• Iraq Updates

      Summaries (in PDF format) of DFID's work in Iraq. Generally upbeat, with photos and human interest stories showing the successes of DFID projects in Iraq. They seem to be produced monthly now, although in the past they have appeared more frequently. The most recent update can always be found here.

    • Procurement contracts for Iraq

      Lists of contracts let by DfID's procurement department in the last two calendar years. For example, in November 2005 a contract for £349,538 was let to Adam Smith International Ltd for 'Economic Reform Programme II'.

    • Government Accountability Office
      • GAO report on key 'benchmarks' for Iraqi government Sep 2007 (04 Sept 2007)

        Public Law 110-28 contains 18 benchmarks for the Government of Iraq to meet by 1 September 2007. As of 30 August 2007, the GAO assessed that the Iraqi government met 3, partially met 4, and did not meet 11 of its 18 benchmarks.

        Benchmarks met:

        • the rights of minority political parties in Iraq's legislature are protected.
        • Iraq's government has established various committees in support of the Baghdad security plan
        • almost all of the planned Joint Security Stations in Baghdad have been established

        Benchmarks partially met:

        • Enacting and implementing legislation on procedures to form semi-autonomous regions (law passed but not yet implemented)
        • Providing three trained and ready brigades to support Baghdad operations.
        • eliminating safe havens for "outlaws"
        • Equitable allocation and spending of $10 billion in Iraqi revenues for reconstruction projects and essential services
      • Overview of GAO Findings and Methodology on Iraq (18 Jan 2007)

        This brief document summarises a number of key GAO reports on Iraq since 2003. Also interestingly states that the GAO plans to establish a presence in Iraq from March 2007 (subject to Congress granting them the money).

      • GAO Testimony: Stabilisation, Reconstruction and Financing Challenges (08 Feb 2006)

        "Iraq will likely need more than the $56 billion that the World Bank, United Nations, and CPA estimated it would require for reconstruction and stabilization efforts from 2004 to 2007."

        "However, it is unclear how Iraq will finance these additional requirements....Iraq's ability to financially contribute to its own rebuilding and stabilization efforts will depend on the new government's efforts to increase revenues obtained from crude oil exports, reduce energy and food subsidies, control government operating expenses, provide for a growing security force, and repay $84 billion in external debt and war reparations." Summary is here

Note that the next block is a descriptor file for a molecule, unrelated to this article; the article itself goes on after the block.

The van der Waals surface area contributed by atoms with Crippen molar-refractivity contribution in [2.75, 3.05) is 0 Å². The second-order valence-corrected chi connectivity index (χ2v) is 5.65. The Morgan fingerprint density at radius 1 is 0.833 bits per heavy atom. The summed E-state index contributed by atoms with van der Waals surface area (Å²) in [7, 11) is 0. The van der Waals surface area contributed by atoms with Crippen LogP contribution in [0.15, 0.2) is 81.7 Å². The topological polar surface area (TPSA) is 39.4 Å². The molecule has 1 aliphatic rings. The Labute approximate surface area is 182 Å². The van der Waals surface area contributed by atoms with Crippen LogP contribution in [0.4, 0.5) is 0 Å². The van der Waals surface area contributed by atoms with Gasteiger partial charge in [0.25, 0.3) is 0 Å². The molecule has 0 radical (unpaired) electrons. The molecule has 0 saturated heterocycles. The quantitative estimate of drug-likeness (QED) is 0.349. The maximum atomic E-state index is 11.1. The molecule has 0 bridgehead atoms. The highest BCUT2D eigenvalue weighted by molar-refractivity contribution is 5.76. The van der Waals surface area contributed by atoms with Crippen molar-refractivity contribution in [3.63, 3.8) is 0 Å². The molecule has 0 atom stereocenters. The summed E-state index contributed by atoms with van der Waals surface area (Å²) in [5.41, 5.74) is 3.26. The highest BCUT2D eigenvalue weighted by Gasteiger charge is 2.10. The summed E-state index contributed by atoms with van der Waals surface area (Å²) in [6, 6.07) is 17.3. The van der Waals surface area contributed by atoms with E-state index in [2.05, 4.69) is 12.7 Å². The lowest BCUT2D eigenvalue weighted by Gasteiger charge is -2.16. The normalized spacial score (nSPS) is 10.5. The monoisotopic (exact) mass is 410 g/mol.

• US GAO Testimony: 'Rebuilding Iraq: Enhancing Security, Measuring Program Results And Mantaining Infrastructure Are Necessary to Make Significant and Sustainable Progress' (18 Oct 2005)

        Report by the US Government Accountability Office investigating US progress in rebuilding Iraq. Notes the difficulting in maintaining infrastructure projects, and the difficulty of measuring progress. Recommends that Iraq will probably need signifcantly more than the $56bn estimated previously by the World Bank, due to unforseen looting, sabotage and lower than expected oil revenues. Finds that data collected is incomplete, citing for example that the Department of State reports on number of water projects completed, but not on the condition of the water supply to Iraqi people. A summary can be found here.

      • Rebuilding Iraq (28 June 2004)

        Substantial report to Congress, covering funds allocated and progress achieved in four main areas of resources, security, governance and essential services, along with commentary on oversight issues.

      • GAO documents on Iraq

        Listing of all Iraq-related documents produced by the General Accounting Office

    • Program Management Office

      Managed the $18.4 billion appropriated by the US Congress to support the reconstruction of Iraqi infrastructure, that is almost all of the reconstruction which is run by the US.

      • State Department
      • The Special Inspector General for Iraq Reconstruction

        (formerly the Coalition Provisional Authority Office of the Inspector General). In charge of auditing and overseeing US reconstruction work, in particular "focused on providing value to the Administration, the Congress, and the American people".

      • USAID Iraq Page

        Details of USA International Development led reconstruction/development programs

        • USAID Iraq Strategy Plan (March 2006)

          Document detailing USAID's vision for the next two years in terms of the development of Iraq.